Facilities tax redirected from utility to schools
Marshall County commissioners on Monday are scheduled to decide whether to redirect a tax on construction from the county water service to pay off school debt and other obligations.
Commissioners are to convene at 6 p.m. for their monthly session in the second floor conference room of the County Courthouse Annex at the corner of First Avenue South and East Commerce Street.
An adequate facilities tax is charged by the county for every square foot of new buildings constructed anywhere in the county. That money has been spent to support the Marshall County Board of Public Utilities, a wholly owned subsidiary of the county. It borrowed money to help finance a 57-mile water service extension project. That debt, however, is an obligation of the county since it owns the utility.
When the adequate facilities tax was started, the MCBPU was designated as the recipient of the first $300,000 of the revenue with the rest going for other county operational expenses. However, that tax revenue has dropped, especially with the economic downturn and the so-called housing bubble burst.
Nevertheless, MCBPU has "a fund balance of a couple million dollars," said County Commissioner Mary Ann Neill, a member of the utility board. Such a reserve fund and other factors secure the utility's budget and therefore commissioners see it as a way to help balance the county's general fund budget.
"With the economic situation we're in," Neill said, turning to how the redirected revenue may help every property owner, "it's probably 2-3 cents on the tax rate."
Property tax revenue is frequently discussed in terms of how much it will affect the rate applied to real estate value to compute a tax bill. Because industry has slowed during the recession, inventory is lower and personal property tax revenue has dropped.
"And so we've got a shortfall," Neill explained.
For that reason, the adequate facilities tax revenue could be redirected to the county general fund, a step made possible by significant reserves held by the utility.
In what only seems to be desperate terms, Neill explains a motive for such financial organization: "We're grasping at straws to protect the property tax rate."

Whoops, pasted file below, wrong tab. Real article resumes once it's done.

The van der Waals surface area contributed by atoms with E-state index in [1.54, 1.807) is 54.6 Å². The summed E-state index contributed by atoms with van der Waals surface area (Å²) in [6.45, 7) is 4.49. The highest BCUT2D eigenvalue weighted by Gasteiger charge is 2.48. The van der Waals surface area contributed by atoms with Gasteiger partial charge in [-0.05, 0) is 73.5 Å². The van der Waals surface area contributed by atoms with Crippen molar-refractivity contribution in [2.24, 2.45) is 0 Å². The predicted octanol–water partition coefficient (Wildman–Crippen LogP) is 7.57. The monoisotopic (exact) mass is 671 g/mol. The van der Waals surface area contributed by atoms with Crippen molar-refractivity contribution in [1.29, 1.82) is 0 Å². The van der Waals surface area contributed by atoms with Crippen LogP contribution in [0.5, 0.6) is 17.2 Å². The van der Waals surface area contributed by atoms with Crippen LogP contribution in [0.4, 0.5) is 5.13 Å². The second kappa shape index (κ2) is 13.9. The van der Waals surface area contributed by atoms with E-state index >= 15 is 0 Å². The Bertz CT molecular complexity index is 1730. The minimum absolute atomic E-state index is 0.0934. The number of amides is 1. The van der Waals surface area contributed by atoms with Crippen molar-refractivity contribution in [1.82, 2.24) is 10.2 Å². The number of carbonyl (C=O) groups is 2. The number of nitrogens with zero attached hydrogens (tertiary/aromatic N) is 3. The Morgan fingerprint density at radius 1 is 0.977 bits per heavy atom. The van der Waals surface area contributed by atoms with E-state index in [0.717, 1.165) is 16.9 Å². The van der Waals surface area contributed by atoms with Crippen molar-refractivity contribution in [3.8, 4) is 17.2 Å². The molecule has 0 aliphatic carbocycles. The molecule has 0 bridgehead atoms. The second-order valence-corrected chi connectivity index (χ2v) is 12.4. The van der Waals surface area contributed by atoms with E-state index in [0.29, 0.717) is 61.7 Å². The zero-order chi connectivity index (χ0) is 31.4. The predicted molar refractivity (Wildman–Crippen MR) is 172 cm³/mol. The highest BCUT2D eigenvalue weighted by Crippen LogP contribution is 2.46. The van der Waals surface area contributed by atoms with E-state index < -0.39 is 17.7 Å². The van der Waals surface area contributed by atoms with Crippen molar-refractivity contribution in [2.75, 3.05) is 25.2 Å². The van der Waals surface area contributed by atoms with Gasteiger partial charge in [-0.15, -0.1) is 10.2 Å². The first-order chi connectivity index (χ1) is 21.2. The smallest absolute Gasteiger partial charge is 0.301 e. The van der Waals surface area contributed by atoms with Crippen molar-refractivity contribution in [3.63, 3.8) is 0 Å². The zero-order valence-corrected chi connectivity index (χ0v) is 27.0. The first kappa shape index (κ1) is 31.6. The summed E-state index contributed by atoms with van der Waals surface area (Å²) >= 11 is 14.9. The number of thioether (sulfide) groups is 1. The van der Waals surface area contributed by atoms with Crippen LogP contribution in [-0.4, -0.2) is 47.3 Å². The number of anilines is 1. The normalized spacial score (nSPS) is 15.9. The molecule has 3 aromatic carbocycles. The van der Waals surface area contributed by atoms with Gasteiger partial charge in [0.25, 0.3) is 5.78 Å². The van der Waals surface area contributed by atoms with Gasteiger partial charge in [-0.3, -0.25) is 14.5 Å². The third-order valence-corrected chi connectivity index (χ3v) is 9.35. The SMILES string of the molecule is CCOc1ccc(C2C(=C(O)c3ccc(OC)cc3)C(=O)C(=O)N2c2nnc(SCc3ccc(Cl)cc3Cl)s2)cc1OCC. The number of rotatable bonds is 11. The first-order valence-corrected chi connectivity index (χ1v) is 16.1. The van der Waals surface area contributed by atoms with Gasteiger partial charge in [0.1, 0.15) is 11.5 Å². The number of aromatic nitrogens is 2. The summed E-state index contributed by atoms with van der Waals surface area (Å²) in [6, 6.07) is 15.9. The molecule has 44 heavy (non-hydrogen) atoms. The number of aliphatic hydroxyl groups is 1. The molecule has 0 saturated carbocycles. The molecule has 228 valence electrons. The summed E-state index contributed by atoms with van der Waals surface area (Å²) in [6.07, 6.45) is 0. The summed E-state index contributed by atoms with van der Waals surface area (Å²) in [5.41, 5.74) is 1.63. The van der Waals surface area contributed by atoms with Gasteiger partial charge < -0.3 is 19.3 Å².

The county property tax rate is currently $3.09 per $100 dollars of assessed value.
Commissioner Mickey King, chairman of the County Budget Committee, will introduce a resolution Monday night to redirect the adequate facilities tax from the MCBPU to the county general fund.
Meanwhile, the MCBPU buys its water from Lewisburg and the city's Water and Wastewater Board recently voted to increase water rates. As a result, MCBPU is likely to raise water rates.
Other financial decisions facing commissioners on Monday include resolutions to:
* Lower commissioners' pay by $200 a month to $130.19 per month from Sept. 1, when commissioners elected on Aug. 5 take office, until Aug. 31, 2011, a one year period.
Seated commissioners cut their own pay with a resolution that ends that reduction on July 1. That was done to raise money for volunteer fire departments.
* Reclassify $1,464.14 in money received from the federal government in so-called economic stimulus money from the American Recovery and Reinvestment Act. The money channeled through the state department of Education is for Internet connectivity at county schools.
* Spend $650 from the county's general fund balance account to finish paying for an advertisement in The Voice, a publication of the Tennessee Walking Horse Breeders and Exhibitors Association. TWHBEA headquarters are on Ellington Parkway. The association recently celebrated its 75th anniversary. The advertising bill was originally an obligation of the county's Tourism and Economic and Community Development Committee. It's funded with room rent taxes charged at hotels and motels.